The Music Lovers (Russell) 1971.   BFI Blu Ray 2024.


“…there’s as much tranquillity in my film on Tchaikovsky as there is in his music…Great heroes are the stuff of myth and legend, not facts.  Music and facts don’t mix. Tchaikovsky said: ‘My life is in my music.’  And who can deny that the man’s music is not utterly fantastic”

                                                                       Ken Russell


If you approach The Music Lovers expecting this composer biopic to stick to all of the facts of Tchaikovsky’s life you will be sorely disappointed.  For this is Ken Russell territory where the musical purists rage or flee as vulgarian Ken channels his very personal Tchaikovsky through high octane emotional excess.  The question is then does the excess marry with the music well enough to produce a good film?  Yes!  For me Tchaikovsky’s heart on the sleeve, passionate, romantic, often dark and intensely melodic music receives the best screen treatment ever.

The Music Lovers manages to engage with a breathless technical brilliance.  How fluidly Russell’s camera moves, with Fellini-like confidence, richly enhanced by Douglas Slocombe’s photography.  Richard Chamberlain as Tchaikovsky manages to be both superbly enthusiastic and manic depressive. Watching the wonderful Glenda Jackson as Nina, Tchaikovsky’s wife, go crazy is moving and enthralling.  Andre Previn and the LSO really deliver.

Melvyn Bragg’s screenplay brings coherence to the high dramatics.  And Ken Russell’s editing and exuberant compositions possess a dazzling energy (The film’s daring 7 minute sequence, minus dialogue, of a performance of the slow movement of Tchaikovsky’s 1st Piano concerto, intercut with daydreaming scenes of the women, Tchaikovsky’s sister, Nina and his patron Madame Von Meck, creates a bold fantasia outline of what’s to come.)

Tchaikovsky’s inability to physically consummate his marriage to Nina reveals how much he’s in denial about his homosexuality.  This is constantly shadowed by Tchaikovsky’s morbid concern with fate.  The fate motif opening, of Tchaikovsky’s 4th symphony, is effectively used during the scene were Count Anton Chiluvsky (Christopher Gable), a spurned lover, reveals to Madame von Meck (Izabella Telezynska) that Tchaikovsky is gay.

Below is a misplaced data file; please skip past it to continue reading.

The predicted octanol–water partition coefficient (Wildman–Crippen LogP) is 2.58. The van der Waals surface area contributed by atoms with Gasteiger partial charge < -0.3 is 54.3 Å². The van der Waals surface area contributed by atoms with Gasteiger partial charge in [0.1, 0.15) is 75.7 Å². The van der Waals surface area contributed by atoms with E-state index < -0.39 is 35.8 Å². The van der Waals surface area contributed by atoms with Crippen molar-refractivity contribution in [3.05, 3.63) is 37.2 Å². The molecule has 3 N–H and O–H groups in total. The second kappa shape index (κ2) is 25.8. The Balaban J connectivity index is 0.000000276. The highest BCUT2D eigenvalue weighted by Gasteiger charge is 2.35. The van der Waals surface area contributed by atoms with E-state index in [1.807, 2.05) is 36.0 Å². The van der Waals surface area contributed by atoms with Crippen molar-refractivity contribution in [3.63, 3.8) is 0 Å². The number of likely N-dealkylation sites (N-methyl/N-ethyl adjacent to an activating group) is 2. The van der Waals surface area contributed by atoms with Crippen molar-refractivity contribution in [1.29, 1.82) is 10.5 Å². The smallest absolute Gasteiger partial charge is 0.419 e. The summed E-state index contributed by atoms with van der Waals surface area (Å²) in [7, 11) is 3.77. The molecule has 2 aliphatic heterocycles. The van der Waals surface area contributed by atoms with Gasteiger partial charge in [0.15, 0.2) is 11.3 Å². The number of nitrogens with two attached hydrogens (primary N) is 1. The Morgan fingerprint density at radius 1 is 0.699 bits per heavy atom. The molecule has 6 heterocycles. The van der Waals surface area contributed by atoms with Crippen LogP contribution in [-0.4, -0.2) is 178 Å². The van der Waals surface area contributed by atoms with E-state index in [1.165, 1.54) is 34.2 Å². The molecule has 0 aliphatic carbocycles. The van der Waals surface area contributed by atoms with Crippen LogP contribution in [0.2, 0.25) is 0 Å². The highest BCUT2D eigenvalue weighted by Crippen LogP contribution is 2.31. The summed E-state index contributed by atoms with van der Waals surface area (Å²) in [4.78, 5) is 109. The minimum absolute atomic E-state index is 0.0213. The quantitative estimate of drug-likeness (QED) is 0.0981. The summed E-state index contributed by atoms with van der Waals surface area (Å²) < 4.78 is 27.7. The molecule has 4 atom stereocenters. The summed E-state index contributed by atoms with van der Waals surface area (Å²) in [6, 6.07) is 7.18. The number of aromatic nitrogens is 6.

Not only fate determines Tchaikovsky’s mental state but his egocentricity: an inability to love both men and women, for his ruthless drive to write music consumes him.  He says he wants marriage without a wife.  To be read as respectability in order to survive as a composer.

The Music Lovers is often accused as having some of the most harrowing moments in Russell’s career.  The final Nina asylum scenes are certainly on par with Russell’s The Devils but are also sad and moving.  And they are balanced with a first half containing much lyricism and warmth.  At times Russell does employ some ill judged, bad taste tactics (The striping off, drunken seduction scene on the train to Moscow) and overall you certainly can’t describe The Music Lovers as subtle.  But Russell does make you care for his characters.  And more importantly he deeply cares for the music. Alongside of Terence Davies Russell’s ability to match images with classical music is unerringly inspired.

The film’s extended title is Ken Russell’s Film of Tchaikovsky and theMusic Lovers. Russell’s films often reveal the issue of fan adulation and exploitation of a writer or composer (see Gothic and his BBC TV Elgar film).  Most of the characters in The Music Lovers only get closer to Tchaikovsky through their adoration of his seductive music.  Apart from his sister Sasha (Sabina Maydelle) Tchaikovsky gives those, nearest to him, emotional small change.

Tchaikovsky’s rigidity constantly frustrates everyone and has tragic consequences – Nina’s collapse into madness.  So you can’t really blame people going violently over the top to access him.  Russell’s accompanying force, which equally frustrates and releases all those concerned, is his deep passion for Tchaikovsky’s “utterly fantastic” music in what is still a highly entertaining film.  

Alan Price©2024